Discrimination Archives - Page 3 of 3 - Parks Chesin & Walbert
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Discrimination Based on Genetic Information? There’s an Act for That

Seven years ago, Congress passed a law which prohibited employers from discriminating against people with genes that increase their risk for costly diseases. The Genetic Information Nondiscrimination Act (“GINA” or the “Act”) makes it illegal “for an employer to request, require, or purchase genetic information with respect to an employee.” 42 U.S.C. §2000ff et seq.


UPDATE: SCOTUS Rules Abercrombie & Fitch “Look Policy” Violates Title VII

UPDATE: On June 1, 2015, the Supreme Court ruled in favor of Petitioner, Samatha Elauf, a seventeen year-old Muslim woman who applied for a job at an Abercrombie Kids store. In an 8-1 decision, the Supreme Court ruled that employers can’t refuse to hire job applicants who require accommodations for their religious beliefs, even if the potential employee has not explicitly requested an accommodation and regardless of whether the employer knows for certain that religious accommodation is needed.


The Holiday Nobody is Celebrating

You may not know that today – April 8, 2014 – is actually a holiday.  But it’s one that doesn’t exactly call for a celebration.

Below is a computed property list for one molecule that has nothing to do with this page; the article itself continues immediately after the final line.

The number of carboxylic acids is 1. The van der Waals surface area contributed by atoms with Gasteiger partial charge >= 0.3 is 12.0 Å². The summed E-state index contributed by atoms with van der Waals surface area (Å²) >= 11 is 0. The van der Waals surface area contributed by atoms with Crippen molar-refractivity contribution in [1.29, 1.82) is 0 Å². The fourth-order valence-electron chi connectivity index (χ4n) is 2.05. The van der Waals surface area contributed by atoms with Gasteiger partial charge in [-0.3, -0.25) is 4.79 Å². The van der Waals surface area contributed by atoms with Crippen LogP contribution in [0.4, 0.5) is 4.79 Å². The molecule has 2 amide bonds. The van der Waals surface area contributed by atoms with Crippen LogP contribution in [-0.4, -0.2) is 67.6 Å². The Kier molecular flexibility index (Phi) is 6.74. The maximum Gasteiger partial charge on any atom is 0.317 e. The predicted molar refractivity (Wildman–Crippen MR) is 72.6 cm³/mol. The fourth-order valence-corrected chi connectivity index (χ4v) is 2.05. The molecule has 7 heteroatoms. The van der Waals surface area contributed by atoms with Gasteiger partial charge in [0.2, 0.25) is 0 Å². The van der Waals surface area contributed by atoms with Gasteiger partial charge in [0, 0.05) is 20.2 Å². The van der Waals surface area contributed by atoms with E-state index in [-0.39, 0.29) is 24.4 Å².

Equal Pay Day is a date chosen each year that symbolizes how far into the new year a woman must work to earn what her male counterparts earned during the prior year.  It falls each year on a Tuesday, to symbolize how far into the new work week women must work to earn what mean earned the previous week.


ADA Covers Accommodations Not Tied to Essential Job Duties

The Americans with Disabilities Act (“ADA”) prohibits covered employers from discriminating against employees on the basis of disability.  That prohibition requires an employer to provide “reasonable accommodation” to disabled employees, unless doing so would cause undue hardship.  The burden is on the employee to request accommodation and make it known to the employer that the request is for a reason related to the employee’s disability or medical condition.  But the employee need not reference the ADA, use any particular magic language (including the phrase “reasonable accommodation”), or request a specific form of accommodation.  And the burden is on the employer to demonstrate that providing the accommodation would impose undue hardship.